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GOP courting the black vote on moral issues, with success
The Philadelphia Inquirer ^ | 3/6/05 | Dick Polman

Posted on 03/06/2005 9:11:37 AM PST by LdSentinal

To understand why President Bush and the Republicans are gaining political strength in the black community, consider these remarks by Bishop Harry Jackson Jr., senior pastor at a 2,500-member church in College Park, Md.:

"I'm a registered Democrat, and I didn't vote for Bush in 2000, but now I'm a vehement supporter. Look at the moral issues. The black family is under siege in this culture, and something like same-sex marriage will take us right down the slippery slope. When I heard Bush say he supported a constitutional amendment to ban it, well, that made sense to me. Sacred rights are different from civil rights.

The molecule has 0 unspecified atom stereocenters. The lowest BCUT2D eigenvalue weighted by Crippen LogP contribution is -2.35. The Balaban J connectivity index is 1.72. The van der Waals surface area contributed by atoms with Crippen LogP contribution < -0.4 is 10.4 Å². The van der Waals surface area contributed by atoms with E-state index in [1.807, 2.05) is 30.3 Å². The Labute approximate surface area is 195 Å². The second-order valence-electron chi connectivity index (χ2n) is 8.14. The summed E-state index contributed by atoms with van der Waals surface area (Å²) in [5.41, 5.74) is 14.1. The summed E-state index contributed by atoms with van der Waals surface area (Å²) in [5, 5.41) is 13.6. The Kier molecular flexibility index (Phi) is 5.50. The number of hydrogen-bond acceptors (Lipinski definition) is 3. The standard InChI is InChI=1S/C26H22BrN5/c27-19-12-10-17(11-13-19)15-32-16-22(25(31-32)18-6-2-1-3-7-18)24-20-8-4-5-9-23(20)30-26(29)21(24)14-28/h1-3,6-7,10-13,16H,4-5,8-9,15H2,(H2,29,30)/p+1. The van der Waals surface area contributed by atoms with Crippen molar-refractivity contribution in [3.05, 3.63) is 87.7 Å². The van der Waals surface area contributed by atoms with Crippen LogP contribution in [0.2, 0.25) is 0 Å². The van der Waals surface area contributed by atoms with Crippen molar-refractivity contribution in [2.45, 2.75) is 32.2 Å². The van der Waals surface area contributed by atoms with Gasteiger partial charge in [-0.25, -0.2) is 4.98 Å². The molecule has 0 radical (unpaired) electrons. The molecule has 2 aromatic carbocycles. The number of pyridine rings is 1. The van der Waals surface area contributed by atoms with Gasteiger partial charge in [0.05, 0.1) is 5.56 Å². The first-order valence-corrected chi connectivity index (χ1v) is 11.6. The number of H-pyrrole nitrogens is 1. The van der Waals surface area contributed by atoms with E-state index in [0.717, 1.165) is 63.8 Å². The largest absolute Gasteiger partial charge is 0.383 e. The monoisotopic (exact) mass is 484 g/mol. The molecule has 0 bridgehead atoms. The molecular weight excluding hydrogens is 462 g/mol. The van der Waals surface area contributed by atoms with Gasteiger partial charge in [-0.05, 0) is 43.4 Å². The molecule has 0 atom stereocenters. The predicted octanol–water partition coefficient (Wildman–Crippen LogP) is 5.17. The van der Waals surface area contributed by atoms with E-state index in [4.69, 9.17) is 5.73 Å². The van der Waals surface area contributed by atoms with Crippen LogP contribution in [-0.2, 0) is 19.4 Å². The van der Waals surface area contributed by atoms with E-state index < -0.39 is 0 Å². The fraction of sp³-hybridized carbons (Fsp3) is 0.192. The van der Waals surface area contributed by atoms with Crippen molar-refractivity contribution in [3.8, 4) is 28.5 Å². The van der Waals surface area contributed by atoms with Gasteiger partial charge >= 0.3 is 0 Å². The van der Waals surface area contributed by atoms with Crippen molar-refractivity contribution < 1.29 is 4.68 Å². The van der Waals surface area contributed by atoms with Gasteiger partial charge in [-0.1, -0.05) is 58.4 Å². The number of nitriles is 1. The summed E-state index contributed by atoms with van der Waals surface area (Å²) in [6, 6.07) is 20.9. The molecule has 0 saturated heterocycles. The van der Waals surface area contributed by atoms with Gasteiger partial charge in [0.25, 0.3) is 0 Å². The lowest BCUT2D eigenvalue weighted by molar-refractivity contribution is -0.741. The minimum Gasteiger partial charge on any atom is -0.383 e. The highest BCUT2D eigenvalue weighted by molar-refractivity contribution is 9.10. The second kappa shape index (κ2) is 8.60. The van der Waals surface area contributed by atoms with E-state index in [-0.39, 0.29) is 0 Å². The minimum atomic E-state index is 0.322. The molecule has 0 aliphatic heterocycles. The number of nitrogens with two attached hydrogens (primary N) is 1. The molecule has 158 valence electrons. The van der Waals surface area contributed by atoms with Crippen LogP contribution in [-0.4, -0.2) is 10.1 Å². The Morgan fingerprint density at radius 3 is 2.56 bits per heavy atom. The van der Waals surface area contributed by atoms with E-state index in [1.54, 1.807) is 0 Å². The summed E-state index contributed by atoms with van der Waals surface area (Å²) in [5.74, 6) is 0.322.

"The Democrats are being held hostage by their gay-rights agenda. They ignored black issues until the last weeks of the campaign. For me, that put salt in the wounds. I thought: 'Now they want to come to the churches and ask for votes? How dare they?' So I'm working with the Republicans now. And if the President follows through on reaching out to us, then more of the masses in the churches will be open to the Republicans in national elections."

Nervous Democrats fear Jackson may be right. African Americans have been loyal to the party since the civil-rights era, but Bush and the Republicans, in their drive to build a sustaining majority, are now poised to grab a significant slice of that electorate. If they can draw 20 percent of the black vote in pivotal states with large urban populations - an achievable goal - the Democrats would face serious hurdles in future presidential races.